West Brom were unlucky to lose against the Terriers, and had it not been for Jonas Lossl they wouldn't have done. The Huddersfield goalkeeper was superb in the final minutes of the match.
David Wagner and his boys are having one hell of a ride at the moment, buoyed by their marvellous fans. How long it continues depends on the ambitions of the club. Staying in the Premier League can be extremely expensive, but the rewards can be immense. Huddersfield clearly have the right man at the helm - the question I would pose is: Do they have the right men in the boardroom?
Forward - Mohamed Salah (Liverpool)
Liverpool's game at West Ham was barely a contest. Not because the Reds were special, but because their hosts were so bad.
Mohamed Salah makes my TOTW - and quite rightly. The Egypt international was too quick, too skilful and far too impressive in front of goal to give the Hammers any chance of coming away with anything from this game. Six goals in five games, and 12 for Liverpool in all competitions so far this season, says it all really.
After West Ham's impressive performance at Crystal Palace last week, I was expecting to see a continuation of the spirit they showed. I watched in utter disbelief. It's been a long time since I have seen a team so desperately lacking in confidence. In fact, it was almost a crisis in confidence. I'm not entirely sure who is suffering more in that department - the manager or the players. I have always believed the game is about having the players to do the job but you need a manager to inject that belief especially when it's waning.
I have been a big supporter of Slaven Bilic since his arrival at Upton Park, and supported him through the difficult transition to London Stadium, but after his post-match interview I think Mr Gold and Mr Sullivan may need to save him from himself. It's becoming torturous.
Forward - Alvaro Morata (Chelsea)
What a header by Alvaro Morata. The modern game has changed to such an extent you simply don't see many classic headers like the one Morata scored against Manchester United. But, more than that, it was the way the Spain international led the line and linked up with Hazard that must give the Stamford Bridge faithful some reason to believe that retaining the title is not completely out of the question.
Chelsea will need to wrap Morata in cotton wool in order to get him through a Premier League season. Fixtures during the Christmas and New Year periods can make or break a team, not to mention a player's form, and Morata looks more like a thoroughbred stallion than a Hereford bull. That said, Conte is no pushover and his response to leaving David Luiz, arguably his best player last season, out of the line-up against United, proves he is in no mood to take any nonsense from any of his players and expects complete and total commitment from everyone regardless of their perceived status.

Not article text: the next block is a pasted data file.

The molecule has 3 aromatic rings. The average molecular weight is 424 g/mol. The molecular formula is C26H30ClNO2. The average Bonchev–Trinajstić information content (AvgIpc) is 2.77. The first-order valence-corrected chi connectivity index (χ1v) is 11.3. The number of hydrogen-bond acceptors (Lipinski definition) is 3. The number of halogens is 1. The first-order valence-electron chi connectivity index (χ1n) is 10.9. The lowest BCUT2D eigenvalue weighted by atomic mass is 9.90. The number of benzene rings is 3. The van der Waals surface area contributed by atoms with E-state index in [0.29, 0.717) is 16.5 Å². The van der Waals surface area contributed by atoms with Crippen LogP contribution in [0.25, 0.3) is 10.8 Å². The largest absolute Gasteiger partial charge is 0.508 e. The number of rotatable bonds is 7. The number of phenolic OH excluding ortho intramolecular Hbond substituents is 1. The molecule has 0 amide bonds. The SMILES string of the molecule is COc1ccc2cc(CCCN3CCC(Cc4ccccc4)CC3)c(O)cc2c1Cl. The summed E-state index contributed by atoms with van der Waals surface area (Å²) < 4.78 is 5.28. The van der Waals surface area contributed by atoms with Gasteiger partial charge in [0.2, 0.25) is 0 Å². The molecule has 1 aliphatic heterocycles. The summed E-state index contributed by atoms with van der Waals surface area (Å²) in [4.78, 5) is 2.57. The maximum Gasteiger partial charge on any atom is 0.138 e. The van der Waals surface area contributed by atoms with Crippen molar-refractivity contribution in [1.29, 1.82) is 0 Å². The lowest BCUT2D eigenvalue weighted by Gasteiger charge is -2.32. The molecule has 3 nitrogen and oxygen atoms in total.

I think Morata is a very different personality to Luiz, but if Conte wants to win the title that already appears to be slipping away, he has to manage all his players all the time regardless of their personality.
Forward - Riyad Mahrez (Leicester)
It's looks like Riyad Mahrez is enjoying his football again. This is the second time he has made my TOTW in consecutive weeks. Last week he was in sparkling form against Everton, and at Stoke he was skipping past defenders as though they weren't there.
It was Mahrez's beautifully flighted corners that caused Stoke so many problems throughout the game and led to Leicester's first goal. Mahrez then had a shot from all of 35 yards that seem to waltz its way towards the goal before dipping so viciously it took all of Jack Butland's skill and ingenuity to keep this rocket of a strike from going into the net. How a player built so slightly can generate so much power never ceases to amaze me. Yet it was his goal that was so impressive. Having floated past Erik Pieters and danced around Kevin Wimmer, he smashed it past Butland.
This Leicester side is suddenly showing a lot of promise again, but seems to lack the ruthlessness in defence that Robert Huth gave them during their title-winning season and they need to get that back very quickly.